For a writer, all experience is divided between the time before he decides to write and the time after.
That’s what Canadian icon novelist and screenwriter Mordecai Richler once observed, and I think he’s right. After a person decides to write, all life becomes copy. It’s not a good thing. Although the writing life has its advantages, the writer’s constant search for script shifts his or her mental landscape in a subtle but significant way: He goes from living to watching.
C.S. Lewis observed that a person cannot enjoy a thing and think about his enjoyment at the same time.
“The surest way of spoiling a pleasure [is] to start examining your satisfaction,” he wrote. “[N]early everything that was going on a moment before is stopped by the very act of our turning to look at it.”
Thanks to free blogging software, millions of people are now watching. They used to enjoy the outdoor barbecue. Now they think about what kind of post it’ll make. They used to watch their toddlers. Now they snap pictures to upload into their blog. They used to enjoy a novel. Now they take notes for a blog post.
Then again, maybe things haven’t changed that much. Generations of writers and future writers kept journals — Ralph Waldo Emerson, Theodore Dreiser, Andre Gide, Albert Camus, Evelyn Waugh, H.L. Mencken, John Ruskin. The great Fyodor Dostoyevsky even concocted an entire newspaper series, A Writer’s Diary, out of a fictional writer’s fictional journaling.
The big difference between journaling in the past and journaling in the present is that, in the olden days, most journal entries remained private. At least until after death. The great essayist Joseph Epstein once observed that it is better to log self-pity, melancholia and depression into one’s journal than to impose those moods on others. Unfortunately, with today’s blogging medium, many people are doing both.
The earliest blogging commentators complained that people, especially youth, were broadcasting information that is best kept private. So much of what was being “shared,” they noted, was intensely personal or utterly banal.
They were right about the utterly banal part. I’ve read blog entries about pizza crusts, diaper-changing, dining habits and vacations that would have best been preserved for the writer’s best friends or worst enemies.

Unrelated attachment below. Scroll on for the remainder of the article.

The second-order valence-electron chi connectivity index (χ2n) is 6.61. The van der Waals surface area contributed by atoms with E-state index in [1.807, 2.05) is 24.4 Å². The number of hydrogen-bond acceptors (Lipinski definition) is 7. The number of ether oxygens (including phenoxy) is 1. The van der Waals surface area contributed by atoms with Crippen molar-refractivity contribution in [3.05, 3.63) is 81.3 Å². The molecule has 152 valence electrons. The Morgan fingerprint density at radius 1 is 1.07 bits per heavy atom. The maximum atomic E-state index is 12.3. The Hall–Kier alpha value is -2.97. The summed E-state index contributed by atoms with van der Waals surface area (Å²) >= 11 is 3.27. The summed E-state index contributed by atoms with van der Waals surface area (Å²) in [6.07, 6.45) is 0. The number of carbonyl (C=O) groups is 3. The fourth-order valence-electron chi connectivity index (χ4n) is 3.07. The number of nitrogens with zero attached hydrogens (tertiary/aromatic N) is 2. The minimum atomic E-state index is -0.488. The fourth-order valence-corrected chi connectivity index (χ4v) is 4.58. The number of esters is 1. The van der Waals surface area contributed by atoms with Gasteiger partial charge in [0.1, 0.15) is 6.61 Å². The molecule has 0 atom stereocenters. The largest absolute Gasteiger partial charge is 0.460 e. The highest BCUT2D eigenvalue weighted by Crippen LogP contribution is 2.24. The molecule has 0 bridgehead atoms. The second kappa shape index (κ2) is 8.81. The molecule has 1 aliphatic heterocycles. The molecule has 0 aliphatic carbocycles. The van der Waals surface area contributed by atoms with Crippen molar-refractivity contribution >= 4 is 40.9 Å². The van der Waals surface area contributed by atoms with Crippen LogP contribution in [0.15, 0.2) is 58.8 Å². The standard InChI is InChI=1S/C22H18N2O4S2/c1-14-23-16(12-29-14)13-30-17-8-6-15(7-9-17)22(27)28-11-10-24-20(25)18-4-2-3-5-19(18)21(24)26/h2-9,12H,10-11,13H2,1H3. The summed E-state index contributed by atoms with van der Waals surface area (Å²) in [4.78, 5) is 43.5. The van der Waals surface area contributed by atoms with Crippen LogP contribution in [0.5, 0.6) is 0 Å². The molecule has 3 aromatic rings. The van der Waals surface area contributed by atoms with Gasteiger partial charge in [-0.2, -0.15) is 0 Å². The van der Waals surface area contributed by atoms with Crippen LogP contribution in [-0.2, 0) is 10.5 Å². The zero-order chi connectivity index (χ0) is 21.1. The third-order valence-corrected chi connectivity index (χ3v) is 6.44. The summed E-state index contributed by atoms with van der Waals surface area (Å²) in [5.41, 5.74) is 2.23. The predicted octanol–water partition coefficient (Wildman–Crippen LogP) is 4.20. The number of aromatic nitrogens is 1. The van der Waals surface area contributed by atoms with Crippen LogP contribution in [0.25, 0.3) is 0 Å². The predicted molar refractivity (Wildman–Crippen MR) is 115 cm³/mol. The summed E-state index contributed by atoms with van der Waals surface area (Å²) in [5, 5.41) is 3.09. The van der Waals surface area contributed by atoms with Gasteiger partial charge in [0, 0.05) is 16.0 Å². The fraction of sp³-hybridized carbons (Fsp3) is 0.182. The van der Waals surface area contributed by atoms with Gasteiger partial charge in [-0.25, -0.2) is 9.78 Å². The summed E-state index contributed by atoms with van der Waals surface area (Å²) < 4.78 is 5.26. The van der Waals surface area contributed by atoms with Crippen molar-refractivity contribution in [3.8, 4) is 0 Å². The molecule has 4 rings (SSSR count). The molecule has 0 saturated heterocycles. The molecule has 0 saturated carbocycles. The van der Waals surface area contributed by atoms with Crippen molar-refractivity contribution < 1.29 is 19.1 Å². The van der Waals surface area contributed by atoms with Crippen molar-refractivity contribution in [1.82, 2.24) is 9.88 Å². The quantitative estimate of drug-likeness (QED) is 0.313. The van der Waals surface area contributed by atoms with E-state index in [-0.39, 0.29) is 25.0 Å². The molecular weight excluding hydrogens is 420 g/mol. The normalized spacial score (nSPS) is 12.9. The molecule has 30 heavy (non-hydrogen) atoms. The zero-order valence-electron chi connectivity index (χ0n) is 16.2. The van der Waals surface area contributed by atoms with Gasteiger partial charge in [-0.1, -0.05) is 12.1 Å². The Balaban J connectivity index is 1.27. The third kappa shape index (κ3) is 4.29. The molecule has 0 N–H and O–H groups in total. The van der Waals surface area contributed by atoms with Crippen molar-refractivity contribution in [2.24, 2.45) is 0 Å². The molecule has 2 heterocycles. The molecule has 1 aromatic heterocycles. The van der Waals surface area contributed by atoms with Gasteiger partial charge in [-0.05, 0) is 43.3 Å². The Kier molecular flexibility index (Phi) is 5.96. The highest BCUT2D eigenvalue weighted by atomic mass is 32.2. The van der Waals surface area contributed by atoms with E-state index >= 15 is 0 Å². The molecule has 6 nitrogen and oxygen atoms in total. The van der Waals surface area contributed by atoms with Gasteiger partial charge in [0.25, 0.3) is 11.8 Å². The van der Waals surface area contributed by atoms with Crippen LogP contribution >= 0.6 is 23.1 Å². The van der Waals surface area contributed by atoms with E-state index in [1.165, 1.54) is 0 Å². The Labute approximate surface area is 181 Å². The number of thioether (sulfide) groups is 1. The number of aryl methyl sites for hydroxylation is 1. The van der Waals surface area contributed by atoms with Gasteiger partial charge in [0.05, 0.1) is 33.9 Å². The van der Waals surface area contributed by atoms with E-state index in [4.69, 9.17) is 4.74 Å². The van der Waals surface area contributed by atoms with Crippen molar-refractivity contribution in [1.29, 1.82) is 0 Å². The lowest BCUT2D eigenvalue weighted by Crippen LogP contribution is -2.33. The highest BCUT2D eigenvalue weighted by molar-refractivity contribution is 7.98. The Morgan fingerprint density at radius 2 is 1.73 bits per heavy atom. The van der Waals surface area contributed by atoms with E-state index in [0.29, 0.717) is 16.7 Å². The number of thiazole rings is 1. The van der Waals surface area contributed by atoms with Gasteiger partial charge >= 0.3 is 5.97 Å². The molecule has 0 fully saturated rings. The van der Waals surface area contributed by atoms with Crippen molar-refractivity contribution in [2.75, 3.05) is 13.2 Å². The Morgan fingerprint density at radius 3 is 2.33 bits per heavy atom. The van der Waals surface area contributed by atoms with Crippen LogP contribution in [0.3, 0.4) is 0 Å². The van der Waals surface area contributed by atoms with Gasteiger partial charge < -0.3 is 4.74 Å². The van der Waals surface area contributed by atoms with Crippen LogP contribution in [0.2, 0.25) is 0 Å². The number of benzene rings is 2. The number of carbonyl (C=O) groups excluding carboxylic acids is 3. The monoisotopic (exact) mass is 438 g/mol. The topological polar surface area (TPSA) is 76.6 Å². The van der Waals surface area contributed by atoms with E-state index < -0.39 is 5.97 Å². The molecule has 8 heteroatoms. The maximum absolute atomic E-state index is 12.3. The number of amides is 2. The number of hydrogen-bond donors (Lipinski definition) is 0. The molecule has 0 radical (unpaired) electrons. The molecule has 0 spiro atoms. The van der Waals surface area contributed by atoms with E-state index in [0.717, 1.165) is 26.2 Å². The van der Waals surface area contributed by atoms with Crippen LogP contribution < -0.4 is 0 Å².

But I’m not so sure about the intensely personal part. Even a self-obsessed teenager knows the difference between writing “I want to kill” in a locked diary and posting it on the Internet.
Having said that, as a general rule I suspect psychopaths are willing to write violent messages anywhere — in red lipstick on the bathroom mirror or in red type on the Internet. It’s not surprising that, in the wake of the Virginia Tech scandal, reporters were asking whether Cho Seung-Hui had a blog.
But I digress.
I chuckled a while back when a blog-rating site (mingle2.com/blog-rating) said my blog (ericscheske.com/blog) warrants a “PG” rating. Although I try to keep my content urbane, my halting real-life efforts at sainthood don’t merit the child-friendly PG-rating. My blog, you might say, lacks a measure of candor. Still, I suspect I’m not the only blogger who keeps at least a little of his ugly side out of cyberspace.
I have, however, found a few Catholic bloggers who aren’t afraid to display a side of themselves that might grate against traditional Catholic sensibilities. If you’re interested in this side of the Catholic blogosphere, try Ales Rarus (alesrarus.funkydung.com), June Cleaver After a Six-Pack (junecleaverafterasix-pack.blogspot.com), and Ma Beck (wardweb.blogspot.com). All three are orthodox in their faith even if they like to push their writing toward the “edgy” side of the style palette.
Some others self-identifying as “Catholic” are so over the top in the irreverence of their tone, topics and language that they can only be CINO — Catholic In Name Only. Let the Catholic blog-surfer beware.
The Online Medical Dictionary defines “graphomania” as the “morbid and excessive impulse to write.” The term normally applies to a desire to write books, but a quick tour of the blogosphere indicates that the world is littered with lesser graphomaniacs.
I’m not saying bloggers have a morbid and excessive impulse to write. Not at all. Most of them are merely doing what comes naturally: communicating.
The blogosphere gives an outlet to our natural impulse to share our thoughts, feelings and experiences with others, whether it’s something we’ve created (like a poem or essay), our ideas or the events of our lives. We are social creatures. Sharing is part of being social. The blogosphere taps into that good part of our nature. Hence its popularity.
But blogging sometimes goes a bit too far.
“A journal,” Epstein observed, “is a simple device for blowing off steam, privately settling scores, clarifying thoughts, giving way to vanities, rectifying hypocrisies, and generally leaving an impression and record of your days.”
A journal is a way of thinking, of contemplating and sorting things out. It’s a good thing.
I enjoy blogging, but something of the private journaling experience is lost — the candor, the experimental thinking, maybe even the free use of vulgarity — when the journal is written for anyone to read.
In the old days, there were two main roads to sharing one’s writing with lots of people. One road went through an editor (books, newspapers and magazines) and one road broke the law (graffiti).
Blogging has provided a popular third route, but it’s an oddity. It publicizes what traditionally has been private. Its graffiti-like impetuousness frequently produces legitimate literature. It’s a one-person, un-vetted medium open to millions.
I guess it’s not surprising that many people simultaneously find this platypus-like creature both annoying and charming. I know I do, though I think its charms far outweigh the annoyances.
Eric Scheske blogs at
The Daily Eudemon